The FOODWISE Program helps limited resource families and individuals choose healthful diets, prepare and handle food safety and become more food secure by spending their food dollars wisely. FoodWIse website
FOODWISE provides research based education on:
- Physical activity
- Family meals
- Preparing foods
- Safe food handling, preparation and storage practices
- Managing food resources
- Thrifty shopping practices
Education is available for all age groups and learning abilities as well as for those who speak Spanish only.
See how FoodWIse is celebrating National Nutrition Month on social media: https://fb.watch/jf35Z1pbRg/
BADGERCARE/MEDICAID CHANGES COMING IN 2023-24 more information …
QUICK TIPS FOR FARMERS’ MARKET VENDORS IN WISCONSIN read more …
UPDATE: In December 2022, a Wisconsin judge ruled that individuals may sell homemade, shelf stable foods produced in Wisconsin directly to consumers in the state. The ruling expands a prior exemption for baked goods to include candies and fudge, doughnuts, dried products, and more. Questions? Call the Licensing Specialists 608-224-4923.
FoodWIse 2022 Impact Report – Door County read more …
SNAP-ED WORKS 2022 read more …
Preserving Strawberries more information …
Preserve It Fresh, Preserve It Safe more information …
January’s Harvest of the Month: Cabbage flyer
Whole Grains: Good for Your Heart!
by Jace Purdy, FoodWIse Nutrition Educator
You’ve probably been told to eat whole grains. But what are they? Why are they important? Where are they found in foods?
Whole grains are whole because we eat the whole thing, the whole piece of rice or corn or wheat OR we grind the whole seed into flour using all parts. Whole grain products have more fiber and important nutrients, such as B Vitamins, iron, folate, selenium, potassium, and magnesium.
Where do we find Whole Grains?
You can find whole grain versions of rice, bread, cereals, flour, and pasta on most grocery store shelves. Check the label. If the first ingredient is whole grain or “Whole Wheat Flour,” that’s good. The key word is WHOLE. Other common whole grains include brown rice, oatmeal, corn, popcorn, and quinoa.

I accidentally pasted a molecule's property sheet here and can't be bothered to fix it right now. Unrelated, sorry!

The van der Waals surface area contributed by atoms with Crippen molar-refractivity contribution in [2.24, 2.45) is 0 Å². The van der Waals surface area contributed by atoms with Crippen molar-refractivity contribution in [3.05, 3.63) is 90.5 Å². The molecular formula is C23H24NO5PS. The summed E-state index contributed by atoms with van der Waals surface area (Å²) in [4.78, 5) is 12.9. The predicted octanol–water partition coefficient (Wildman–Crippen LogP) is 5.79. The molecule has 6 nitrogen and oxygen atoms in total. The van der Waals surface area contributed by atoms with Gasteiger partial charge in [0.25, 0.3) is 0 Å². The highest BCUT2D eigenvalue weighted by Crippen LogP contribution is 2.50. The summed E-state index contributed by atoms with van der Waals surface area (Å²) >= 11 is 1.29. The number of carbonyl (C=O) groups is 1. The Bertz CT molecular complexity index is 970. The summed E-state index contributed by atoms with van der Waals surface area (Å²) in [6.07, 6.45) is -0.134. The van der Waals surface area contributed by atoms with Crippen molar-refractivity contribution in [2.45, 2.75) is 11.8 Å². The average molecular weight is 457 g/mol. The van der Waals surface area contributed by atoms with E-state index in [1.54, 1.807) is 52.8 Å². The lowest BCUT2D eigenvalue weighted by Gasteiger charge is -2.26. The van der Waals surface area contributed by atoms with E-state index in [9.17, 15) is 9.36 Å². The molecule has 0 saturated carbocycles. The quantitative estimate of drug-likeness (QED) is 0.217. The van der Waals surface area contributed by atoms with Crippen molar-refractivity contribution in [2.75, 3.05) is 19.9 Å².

Why do we want Whole Grains?
Whole grains are naturally higher in fiber and key vitamins and minerals. Fiber helps you feel full and satisfied, so you can maintain a healthy body weight. Diets rich in whole grains are linked to a lower risk of heart disease, diabetes, and certain cancers. Try making one simple swap: whole wheat bread instead of white, brown rice instead of white, or popcorn instead of potato chips. Enjoy whole grain foods AND the health benefits.
Recipes using Whole Grains:
TURKEY THAWING & COOKING more information …
USDA Modernizes the Thrifty Food Plan, Updates SNAP Benefits
FoodShare benefits are based on the Thrifty Food Plan, which represents the cost of a nutritious, practical, cost-effective diet prepared at home for a family of four, which is defined in law as an adult male and female, ages 20-50, and two children, ages 6-8 and 9-11. The Thrifty Food Plan was introduced in 1975 and updated in 1983, 1999, and 2006. Aside from the pandemic relief, there had been no increases in SNAP benefits since 2006. On August 16, 2021, the U.S. Department of Agriculture (USDA) released a re-evaluation of the Thrifty Food Plan, used to calculate Supplemental Nutrition Assistance Program (SNAP) benefits. As a result, the average SNAP benefit will increase for Fiscal Year 2022 beginning on Oct. 1, 2021. This re-evaluation concluded that the cost of food was 21% higher today, than it was in 2006, when the plan was last evaluated. As a result, the average SNAP benefit will increase by $36.24 per person, per month. This is $1.19 per day. The change goes into effect October 1, 2021. See SNAP and the Thrifty Food Plan | USDA-FNS
Emergency FoodShare Benefits for Food Replacement – Are you worried that food in your refrigerator may spoil if the power goes out? What if you lose food due to fire or flooding? Don’t take chances with food that may be spoiled. FoodShare members can request help. Current FoodShare members who lose food purchased with FoodShare benefits due to a flood, fire, or other household misfortune, can request the replacement benefits from the State of Wisconsin. FoodShare Handbook states that loss of power for 4 hours or more can qualify as a household misfortune. For more information … Emergency FoodShare Replacement Flyer.
USDA MY PLATE – RECIPES More information
TASTY TUESDAYS … more information
provided by Fond du Lac and Sheboygan County FoodWIse program
Also visit their facebook page for weekly updates: Extension Fond du Lac County Facebook page
COPING WITH COVID-19
For more information on FOODWISE visit these links:
- FOODWISE WEBSITE
- Keep Food Safe from Bacteria
- Minimum Cooking Temperatures for Food Safety
- Safe Food Handling and Preparation
Health News from Around Wisconsin
English: USDA-Nondiscrimination-Statement English